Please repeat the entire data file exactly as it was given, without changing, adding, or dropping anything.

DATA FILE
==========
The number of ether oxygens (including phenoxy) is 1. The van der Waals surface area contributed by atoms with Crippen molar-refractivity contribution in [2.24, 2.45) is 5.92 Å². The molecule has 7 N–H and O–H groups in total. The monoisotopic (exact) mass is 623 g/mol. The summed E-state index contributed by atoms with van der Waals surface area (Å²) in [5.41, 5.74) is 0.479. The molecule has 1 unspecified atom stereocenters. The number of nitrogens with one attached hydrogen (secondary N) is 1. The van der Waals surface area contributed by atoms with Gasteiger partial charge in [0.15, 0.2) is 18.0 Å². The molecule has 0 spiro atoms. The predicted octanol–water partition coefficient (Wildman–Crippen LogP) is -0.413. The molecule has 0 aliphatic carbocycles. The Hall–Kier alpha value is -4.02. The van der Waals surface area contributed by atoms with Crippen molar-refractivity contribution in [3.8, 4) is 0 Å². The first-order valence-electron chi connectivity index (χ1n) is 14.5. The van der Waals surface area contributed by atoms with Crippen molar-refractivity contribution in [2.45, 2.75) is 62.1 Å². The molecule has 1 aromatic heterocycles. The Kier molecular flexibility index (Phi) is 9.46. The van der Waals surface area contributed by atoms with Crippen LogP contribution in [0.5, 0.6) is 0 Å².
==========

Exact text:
The number of ether oxygens (including phenoxy) is 1. The van der Waals surface area contributed by atoms with Crippen molar-refractivity contribution in [2.24, 2.45) is 5.92 Å². The molecule has 7 N–H and O–H groups in total. The monoisotopic (exact) mass is 623 g/mol. The summed E-state index contributed by atoms with van der Waals surface area (Å²) in [5.41, 5.74) is 0.479. The molecule has 1 unspecified atom stereocenters. The number of nitrogens with one attached hydrogen (secondary N) is 1. The van der Waals surface area contributed by atoms with Gasteiger partial charge in [0.15, 0.2) is 18.0 Å². The molecule has 0 spiro atoms. The predicted octanol–water partition coefficient (Wildman–Crippen LogP) is -0.413. The molecule has 0 aliphatic carbocycles. The Hall–Kier alpha value is -4.02. The van der Waals surface area contributed by atoms with Crippen molar-refractivity contribution in [3.8, 4) is 0 Å². The first-order valence-electron chi connectivity index (χ1n) is 14.5. The van der Waals surface area contributed by atoms with Crippen molar-refractivity contribution in [2.45, 2.75) is 62.1 Å². The molecule has 1 aromatic heterocycles. The Kier molecular flexibility index (Phi) is 9.46. The van der Waals surface area contributed by atoms with Crippen LogP contribution in [0.5, 0.6) is 0 Å².